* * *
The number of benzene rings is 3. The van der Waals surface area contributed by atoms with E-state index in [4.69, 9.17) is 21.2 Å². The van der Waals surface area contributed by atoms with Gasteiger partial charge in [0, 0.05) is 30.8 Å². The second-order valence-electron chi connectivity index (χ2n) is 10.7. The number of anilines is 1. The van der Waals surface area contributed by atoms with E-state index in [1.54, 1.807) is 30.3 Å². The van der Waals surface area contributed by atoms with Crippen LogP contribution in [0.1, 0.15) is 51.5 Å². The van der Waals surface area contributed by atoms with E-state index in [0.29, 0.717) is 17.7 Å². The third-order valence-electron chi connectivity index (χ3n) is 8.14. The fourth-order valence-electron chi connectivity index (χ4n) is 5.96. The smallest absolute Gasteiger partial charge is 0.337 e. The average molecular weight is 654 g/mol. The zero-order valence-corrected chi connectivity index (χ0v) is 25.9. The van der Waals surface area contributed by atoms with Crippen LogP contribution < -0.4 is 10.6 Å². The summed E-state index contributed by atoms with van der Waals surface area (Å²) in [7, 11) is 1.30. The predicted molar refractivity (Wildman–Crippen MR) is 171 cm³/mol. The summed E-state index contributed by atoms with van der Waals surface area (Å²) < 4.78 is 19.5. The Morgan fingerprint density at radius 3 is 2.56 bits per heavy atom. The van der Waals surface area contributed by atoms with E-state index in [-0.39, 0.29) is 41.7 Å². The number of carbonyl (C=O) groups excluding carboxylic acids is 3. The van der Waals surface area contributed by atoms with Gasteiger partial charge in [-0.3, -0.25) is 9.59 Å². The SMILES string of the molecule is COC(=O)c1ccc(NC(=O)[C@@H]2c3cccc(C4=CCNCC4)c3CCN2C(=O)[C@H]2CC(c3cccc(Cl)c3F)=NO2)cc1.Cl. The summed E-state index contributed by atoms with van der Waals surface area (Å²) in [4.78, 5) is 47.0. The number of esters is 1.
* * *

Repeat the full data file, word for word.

The number of benzene rings is 3. The van der Waals surface area contributed by atoms with E-state index in [4.69, 9.17) is 21.2 Å². The van der Waals surface area contributed by atoms with Gasteiger partial charge in [0, 0.05) is 30.8 Å². The second-order valence-electron chi connectivity index (χ2n) is 10.7. The number of anilines is 1. The van der Waals surface area contributed by atoms with E-state index in [1.54, 1.807) is 30.3 Å². The van der Waals surface area contributed by atoms with Crippen LogP contribution in [0.1, 0.15) is 51.5 Å². The van der Waals surface area contributed by atoms with E-state index in [0.29, 0.717) is 17.7 Å². The third-order valence-electron chi connectivity index (χ3n) is 8.14. The fourth-order valence-electron chi connectivity index (χ4n) is 5.96. The smallest absolute Gasteiger partial charge is 0.337 e. The average molecular weight is 654 g/mol. The zero-order valence-corrected chi connectivity index (χ0v) is 25.9. The van der Waals surface area contributed by atoms with Crippen LogP contribution < -0.4 is 10.6 Å². The summed E-state index contributed by atoms with van der Waals surface area (Å²) in [7, 11) is 1.30. The predicted molar refractivity (Wildman–Crippen MR) is 171 cm³/mol. The summed E-state index contributed by atoms with van der Waals surface area (Å²) < 4.78 is 19.5. The Morgan fingerprint density at radius 3 is 2.56 bits per heavy atom. The van der Waals surface area contributed by atoms with E-state index in [-0.39, 0.29) is 41.7 Å². The number of carbonyl (C=O) groups excluding carboxylic acids is 3. The van der Waals surface area contributed by atoms with Gasteiger partial charge in [-0.3, -0.25) is 9.59 Å². The SMILES string of the molecule is COC(=O)c1ccc(NC(=O)[C@@H]2c3cccc(C4=CCNCC4)c3CCN2C(=O)[C@H]2CC(c3cccc(Cl)c3F)=NO2)cc1.Cl. The summed E-state index contributed by atoms with van der Waals surface area (Å²) in [4.78, 5) is 47.0. The number of esters is 1.